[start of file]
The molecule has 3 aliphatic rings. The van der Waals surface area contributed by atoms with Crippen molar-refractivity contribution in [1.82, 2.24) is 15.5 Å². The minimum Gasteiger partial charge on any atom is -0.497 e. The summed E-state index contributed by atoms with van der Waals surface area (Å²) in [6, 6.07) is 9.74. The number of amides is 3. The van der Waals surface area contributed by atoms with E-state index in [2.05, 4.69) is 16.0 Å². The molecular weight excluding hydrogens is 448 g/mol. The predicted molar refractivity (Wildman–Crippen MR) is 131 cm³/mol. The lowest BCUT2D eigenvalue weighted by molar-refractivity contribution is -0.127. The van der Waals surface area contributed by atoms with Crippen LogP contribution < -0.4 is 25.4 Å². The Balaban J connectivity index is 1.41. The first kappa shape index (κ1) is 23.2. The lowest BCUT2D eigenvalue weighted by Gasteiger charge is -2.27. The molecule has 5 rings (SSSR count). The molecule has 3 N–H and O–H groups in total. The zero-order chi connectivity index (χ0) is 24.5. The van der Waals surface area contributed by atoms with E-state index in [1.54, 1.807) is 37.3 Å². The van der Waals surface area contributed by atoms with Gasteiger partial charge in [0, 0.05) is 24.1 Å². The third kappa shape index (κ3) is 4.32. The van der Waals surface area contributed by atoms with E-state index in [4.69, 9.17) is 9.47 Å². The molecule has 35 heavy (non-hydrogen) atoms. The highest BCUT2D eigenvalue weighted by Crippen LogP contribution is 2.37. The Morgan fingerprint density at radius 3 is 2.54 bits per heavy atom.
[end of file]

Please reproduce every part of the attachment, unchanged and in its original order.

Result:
The molecule has 3 aliphatic rings. The van der Waals surface area contributed by atoms with Crippen molar-refractivity contribution in [1.82, 2.24) is 15.5 Å². The minimum Gasteiger partial charge on any atom is -0.497 e. The summed E-state index contributed by atoms with van der Waals surface area (Å²) in [6, 6.07) is 9.74. The number of amides is 3. The van der Waals surface area contributed by atoms with E-state index in [2.05, 4.69) is 16.0 Å². The molecular weight excluding hydrogens is 448 g/mol. The predicted molar refractivity (Wildman–Crippen MR) is 131 cm³/mol. The lowest BCUT2D eigenvalue weighted by molar-refractivity contribution is -0.127. The van der Waals surface area contributed by atoms with Crippen LogP contribution < -0.4 is 25.4 Å². The Balaban J connectivity index is 1.41. The first kappa shape index (κ1) is 23.2. The lowest BCUT2D eigenvalue weighted by Gasteiger charge is -2.27. The molecule has 5 rings (SSSR count). The molecule has 3 N–H and O–H groups in total. The zero-order chi connectivity index (χ0) is 24.5. The van der Waals surface area contributed by atoms with E-state index in [1.54, 1.807) is 37.3 Å². The van der Waals surface area contributed by atoms with Gasteiger partial charge in [0, 0.05) is 24.1 Å². The third kappa shape index (κ3) is 4.32. The van der Waals surface area contributed by atoms with E-state index in [4.69, 9.17) is 9.47 Å². The molecule has 35 heavy (non-hydrogen) atoms. The highest BCUT2D eigenvalue weighted by Crippen LogP contribution is 2.37. The Morgan fingerprint density at radius 3 is 2.54 bits per heavy atom.